Apr 14, 2016 | By Tess

Perhaps one of the most inspirational recent uses of 3D printing has been the development and creation of a number of custom fitted 3D printed prosthetic hands for children with disabilities. The global community of makers who have dedicated themselves, through the e-NABLE network, to designing and 3D printing prosthetic hands, have changed a number of young lives for the better, including that of fourth grader Peyton Andry, who recently received a 3D printed hand from the organization. To help further advance the quality of the 3D printed prosthetic hands that are being made by maker volunteers and to ensure their usability for those wearing them, a team of students from the Rice University in Houston, Texas have developed a force-testing device that is capable of measuring how efficient the 3D printed hand is.

The research team, which has appropriately dubbed itself “Carpel Diem”, is made up of two mechanical engineers, Rachel Sterling and Amber Wang, two bioengineering majors, Nicolette Chamberlain-Simon and Michaela Dimoff, and computer engineering major Nirali Desai. Together, they initially set out to design their own 3D printed hand prosthetic but soon realized that what was maybe more necessary was a way to test existing designs, to determine their efficacy and usability.

As Amber Wong explains, “Children born without full hands are forced to adapt to the world and figure out how to go about their daily routines. If a prosthetic hand is not absolutely perfect in its function, the child will probably discard it and return to his or her own adaptive ways.”

To test the 3D printed prosthetics, the team from Rice University came up with a novel device that can test how efficiently force exerted by the wearer is transferred to the artificial hand’s own movement. Typically, the 3D printed hands are attached to the wearer who can control the prosthetic finger movements, instructing them to grab or hold objects by moving their wrist in a certain way. How much effort is necessary to get a 3D printed hand to grip or hold, however, depends entirely on its design.

“If a kid has to put in five pounds of force to only get one pound of grip, that’s a lot of lost efficiency because of how these hands are designed,” says Rachel Sterling. “Until we reach a force efficiency of 100 percent, the hands aren’t going to be useful.”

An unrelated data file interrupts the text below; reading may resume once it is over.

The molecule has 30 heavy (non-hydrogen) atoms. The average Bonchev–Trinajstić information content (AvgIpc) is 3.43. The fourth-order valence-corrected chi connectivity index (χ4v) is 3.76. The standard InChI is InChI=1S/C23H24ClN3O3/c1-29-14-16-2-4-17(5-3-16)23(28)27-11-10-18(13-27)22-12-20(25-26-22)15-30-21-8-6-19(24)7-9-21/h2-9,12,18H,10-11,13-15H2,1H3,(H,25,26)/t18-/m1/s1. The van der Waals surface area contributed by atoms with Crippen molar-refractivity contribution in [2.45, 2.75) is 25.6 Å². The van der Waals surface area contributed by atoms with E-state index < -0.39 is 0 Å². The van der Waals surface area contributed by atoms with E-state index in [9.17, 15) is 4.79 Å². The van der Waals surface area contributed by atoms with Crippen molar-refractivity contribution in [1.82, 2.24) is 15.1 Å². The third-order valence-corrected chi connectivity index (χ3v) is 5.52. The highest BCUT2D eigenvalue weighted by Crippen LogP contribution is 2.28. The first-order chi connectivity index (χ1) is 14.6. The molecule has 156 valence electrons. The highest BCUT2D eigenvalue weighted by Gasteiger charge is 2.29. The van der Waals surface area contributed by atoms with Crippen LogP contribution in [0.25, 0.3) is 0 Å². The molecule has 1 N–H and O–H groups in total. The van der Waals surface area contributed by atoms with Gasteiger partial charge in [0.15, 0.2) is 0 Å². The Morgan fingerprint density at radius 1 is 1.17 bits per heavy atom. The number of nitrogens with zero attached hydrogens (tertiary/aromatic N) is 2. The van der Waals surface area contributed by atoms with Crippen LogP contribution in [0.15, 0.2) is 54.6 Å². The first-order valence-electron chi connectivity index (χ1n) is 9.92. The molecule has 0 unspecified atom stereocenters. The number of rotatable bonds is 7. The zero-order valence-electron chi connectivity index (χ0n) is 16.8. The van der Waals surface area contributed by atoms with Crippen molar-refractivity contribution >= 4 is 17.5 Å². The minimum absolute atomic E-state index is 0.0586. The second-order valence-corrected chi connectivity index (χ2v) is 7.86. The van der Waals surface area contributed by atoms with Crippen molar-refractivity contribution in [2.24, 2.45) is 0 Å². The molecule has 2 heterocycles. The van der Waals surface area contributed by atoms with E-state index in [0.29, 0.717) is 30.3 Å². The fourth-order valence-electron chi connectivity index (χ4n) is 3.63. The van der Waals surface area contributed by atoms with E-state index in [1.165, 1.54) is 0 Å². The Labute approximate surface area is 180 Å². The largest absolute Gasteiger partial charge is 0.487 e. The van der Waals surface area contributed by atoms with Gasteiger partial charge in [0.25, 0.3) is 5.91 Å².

The force-testing device consists of a motorized wrist and palm rig which is capable of moving up to 60 degrees in any direction, a number of objects, such as a cylinder, a sphere, and a rectangular prism which are equipped with force sensors, and a user-friendly control program. Using the control program, the movement of the mechanical wrist can be set which in turn moves the hand and fingers of the 3D printed prosthetic hand. By moving the wrist rig, the 3D printed hand can pick up the sensor embedded objects, which can then determine details about force strength and distribution.

These types of testing devices are not common fare within the 3D printed prosthetic hand industry, as Nirali Desai explains, “The industry standards for testing these kinds of devices are not very well established. We had to get very creative about how we were going to test the accuracy and precision of our device.”

Carpal Diem is hoping that their force-testing device will continue to be developed and ultimately be made available to volunteers at e-NABLE so that they can easily 3D print and test prototypes for different prosthetic hand designs. Eventually, they are even hoping to provide makers with the specifications necessary to create their very own testing devices, so that no 3D printed prosthetic hand will be unsuitable.

The testing device, which was developed as part of a senior capstone design project, will be on display at the University’s Engineering Design Showcase, and might even have the chance to win a prize of up to $5,000.



Posted in 3D Printing Application



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Johnny Zhu wrote at 4/22/2016 5:17:43 PM:

I think it is really cool that this group made this force testing device because it can test force of a prosthetic hand. I agree with Rachel Sterling, who is in the team, “ Carpel Diem”. She said that the prosthetic hands will be useless if they have to use 5 pounds of force to pick up a 1 pound of grip. I think it was amazing that a few college kids actually thought of this! The device got put in the University’s Engineering Design Showcase and they have a chance to win up to $5,000!

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